U.S. Congressmen Carter and Hastings tour salamander habitat

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by ASHLEY GOUDEAU / KVUE News and photojournalist JOHN FISHER

Bio | Email | Follow: @AshleyG_KVUE

kvue.com

Posted on September 5, 2012 at 6:40 PM

Updated Wednesday, Sep 5 at 8:36 PM

WILLIAMSON COUNTY, Texas -- Something so small is causing a big debate in Williamson County -- the Jollyville Plateau Salamander. It is one of the amphibians slated to be on the U.S. Fish and Wildlife Services (USFWS) Endangered Species List.

"We were petitioned by a couple of organizations to consider these species," said USFWS Field Supervisor for the Austin Ecological Services Field Office Adam Zerrenner.

"There are people who use the environmental species act as an attack tool to get what their view of the way they think things should be, and their view is no development," said U.S. Congressman John Carter (R-Round Rock). 

According to Zerrenner, the Center for Biological Diversity and Wild Earth Guardians filed a lawsuit against the USFWS. They settled out of court, agreeing to have all species that are candidates for the endangered list considered, including the salamanders that have 93 habitats in southern Williamson and northern Travis Counties.

Carter and U.S. House Natural Resources Chairman, Congressman Doc Hastings (R-WA) toured the Avery Ranch habitat Wednesday. The men had a simple question -- Are the salamanders endangered?

Williamson County hired environmental consultant and biologist Kemble White, Ph.D. He has studied the species for 10 years. White admits there is no concrete way to measure how many salamanders are in the area, but said biologist are closer to establishing standards, and while he doesn't have a crystal ball, he believes the salamanders are safe. 

"What we've found here, as well as many other places in Williamson County, is that these populations seem to be stable. There's no sign that they're having any kind of trouble," said White. 

"I'm a firm believer that the government that's closest to the people governs less, and the mere fact that they have development around here and yet you have what appears to be a robust salamander population means that due diligence is being given to the recovery of these species by the local officials," said Hastings.

Whether the salamander is added to the endangered species list, the spring in Avery Ranch is part of a protected greenbelt, so there won't be any additional development there. That's just one more reason why local leaders say officials should wait before they add the salamander to the list.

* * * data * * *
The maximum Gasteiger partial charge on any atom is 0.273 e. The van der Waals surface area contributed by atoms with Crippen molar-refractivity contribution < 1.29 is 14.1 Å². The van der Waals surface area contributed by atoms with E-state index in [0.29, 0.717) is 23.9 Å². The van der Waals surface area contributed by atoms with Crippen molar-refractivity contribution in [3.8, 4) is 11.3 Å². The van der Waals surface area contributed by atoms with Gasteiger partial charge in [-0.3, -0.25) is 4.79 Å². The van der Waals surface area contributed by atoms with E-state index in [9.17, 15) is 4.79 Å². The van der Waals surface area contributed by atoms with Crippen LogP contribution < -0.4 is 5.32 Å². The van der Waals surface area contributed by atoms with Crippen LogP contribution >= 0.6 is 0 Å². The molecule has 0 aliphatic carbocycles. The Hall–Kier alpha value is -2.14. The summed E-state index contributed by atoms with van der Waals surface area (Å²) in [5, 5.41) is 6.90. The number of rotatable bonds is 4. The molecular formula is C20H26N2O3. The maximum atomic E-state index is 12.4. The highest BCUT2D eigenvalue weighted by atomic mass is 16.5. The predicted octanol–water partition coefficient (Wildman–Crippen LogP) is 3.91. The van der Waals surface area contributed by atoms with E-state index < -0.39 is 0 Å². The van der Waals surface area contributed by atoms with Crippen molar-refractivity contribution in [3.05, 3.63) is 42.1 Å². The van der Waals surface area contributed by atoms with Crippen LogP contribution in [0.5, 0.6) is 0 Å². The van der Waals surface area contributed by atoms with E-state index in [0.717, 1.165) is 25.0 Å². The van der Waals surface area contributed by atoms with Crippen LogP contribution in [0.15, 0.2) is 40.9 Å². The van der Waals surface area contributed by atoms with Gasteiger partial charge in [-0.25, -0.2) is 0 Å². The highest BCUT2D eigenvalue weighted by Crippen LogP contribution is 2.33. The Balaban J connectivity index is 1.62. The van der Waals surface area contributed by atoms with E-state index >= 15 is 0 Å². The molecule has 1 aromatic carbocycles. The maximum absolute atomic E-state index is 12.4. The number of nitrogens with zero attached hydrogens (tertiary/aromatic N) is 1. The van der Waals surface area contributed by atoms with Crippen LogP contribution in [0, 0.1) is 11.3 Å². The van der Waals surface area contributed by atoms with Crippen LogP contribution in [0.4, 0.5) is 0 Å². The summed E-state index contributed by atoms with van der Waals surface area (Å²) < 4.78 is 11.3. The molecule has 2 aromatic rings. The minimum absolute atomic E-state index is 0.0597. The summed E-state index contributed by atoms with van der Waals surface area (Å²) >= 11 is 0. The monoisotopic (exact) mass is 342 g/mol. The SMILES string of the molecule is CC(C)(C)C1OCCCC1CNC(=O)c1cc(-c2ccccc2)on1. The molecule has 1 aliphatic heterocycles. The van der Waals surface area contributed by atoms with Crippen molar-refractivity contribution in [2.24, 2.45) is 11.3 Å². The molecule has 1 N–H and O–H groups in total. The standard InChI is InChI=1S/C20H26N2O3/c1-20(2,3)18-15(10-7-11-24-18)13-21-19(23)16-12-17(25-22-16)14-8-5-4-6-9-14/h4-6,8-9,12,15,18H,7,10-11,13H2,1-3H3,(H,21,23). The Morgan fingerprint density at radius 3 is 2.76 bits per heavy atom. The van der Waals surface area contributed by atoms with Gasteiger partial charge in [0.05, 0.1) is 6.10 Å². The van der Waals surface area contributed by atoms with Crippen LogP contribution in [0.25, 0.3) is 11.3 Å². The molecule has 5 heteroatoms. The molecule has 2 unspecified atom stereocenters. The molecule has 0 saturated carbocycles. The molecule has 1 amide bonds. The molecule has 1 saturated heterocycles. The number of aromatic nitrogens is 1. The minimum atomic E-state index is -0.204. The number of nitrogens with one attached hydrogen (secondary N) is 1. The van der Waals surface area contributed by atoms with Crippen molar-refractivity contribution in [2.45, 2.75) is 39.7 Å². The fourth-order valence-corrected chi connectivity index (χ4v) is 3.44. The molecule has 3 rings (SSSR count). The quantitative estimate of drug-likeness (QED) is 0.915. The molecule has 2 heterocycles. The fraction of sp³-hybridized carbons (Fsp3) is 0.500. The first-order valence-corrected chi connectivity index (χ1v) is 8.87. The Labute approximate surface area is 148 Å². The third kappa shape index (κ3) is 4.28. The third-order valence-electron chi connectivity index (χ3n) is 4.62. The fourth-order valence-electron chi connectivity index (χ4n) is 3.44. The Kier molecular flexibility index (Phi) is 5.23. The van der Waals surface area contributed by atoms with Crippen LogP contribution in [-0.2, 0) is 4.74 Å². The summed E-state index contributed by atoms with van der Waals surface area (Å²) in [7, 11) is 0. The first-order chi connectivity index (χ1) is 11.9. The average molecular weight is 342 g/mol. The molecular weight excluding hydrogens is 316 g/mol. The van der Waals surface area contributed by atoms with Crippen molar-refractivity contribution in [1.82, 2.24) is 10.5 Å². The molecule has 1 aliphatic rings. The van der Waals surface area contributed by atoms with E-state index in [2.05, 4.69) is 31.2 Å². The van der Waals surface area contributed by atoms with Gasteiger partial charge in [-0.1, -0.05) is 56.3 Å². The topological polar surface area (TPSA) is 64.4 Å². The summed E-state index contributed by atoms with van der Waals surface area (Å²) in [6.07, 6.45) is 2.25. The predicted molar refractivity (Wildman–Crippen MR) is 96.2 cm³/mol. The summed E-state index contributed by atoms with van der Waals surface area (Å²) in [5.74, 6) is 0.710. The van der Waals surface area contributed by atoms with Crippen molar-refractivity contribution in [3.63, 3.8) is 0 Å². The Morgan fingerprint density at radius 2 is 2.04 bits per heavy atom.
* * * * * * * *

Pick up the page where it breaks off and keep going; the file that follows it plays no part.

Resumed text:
"Economically, it will be a disaster if they list the salamander and halt development," said Carter. 

"Our intent is not to halt development," said Zerrenner. "If these species were listed, we would work very actively with the community as a partner to come up with ways to balance economic growth with the conservation of these species." 

"Really what we're looking at are the threats from pollution, the degradation to water quality," Zerrenner added. 

Those are threats Congressman Carter and other Williamson County leaders say don't exist.

"The argument is will the runoff from subdivisions, the activity of humans in the area, that those are what cause the habitat to degrade and ultimately kill off the salamander. Well the first thing we ought to know is how's that water test? [Biologist] tell me the test is close to perfect as it can get," said Carter. 

That is why Carter insist adding salamanders to the list is part of a political game, and Hastings adds that a large number of the listings are challenged in court, and the entire process of adding species to an endangered list should be questioned.

"The Department of Interior can't tell us in an open committee how much they are spending on litigation, and it's huge; it's not recovering species," said Hastings. "Just to give you a ballpark figure, there are roughly 1,400 listed species since the Endangered Species Act went into effect. Now if the issue is recovery, one would think that's where the focus ought to be, yet there has only been out of those 1,400 roughly 20 species that have been recovered."

The USFWS has one year to decide if the salamanders will make the endangered species list.

"We're not doing, collecting our own scientific information, but we are gathering scientific information from the public as well as doing independent scientific peer review," said Zerrenner.

The USFWS is holding a informational meeting and public hearing at the Wingate by Wyndham in Round Rock on Wednesday from 5:30 to 8:30 p.m.

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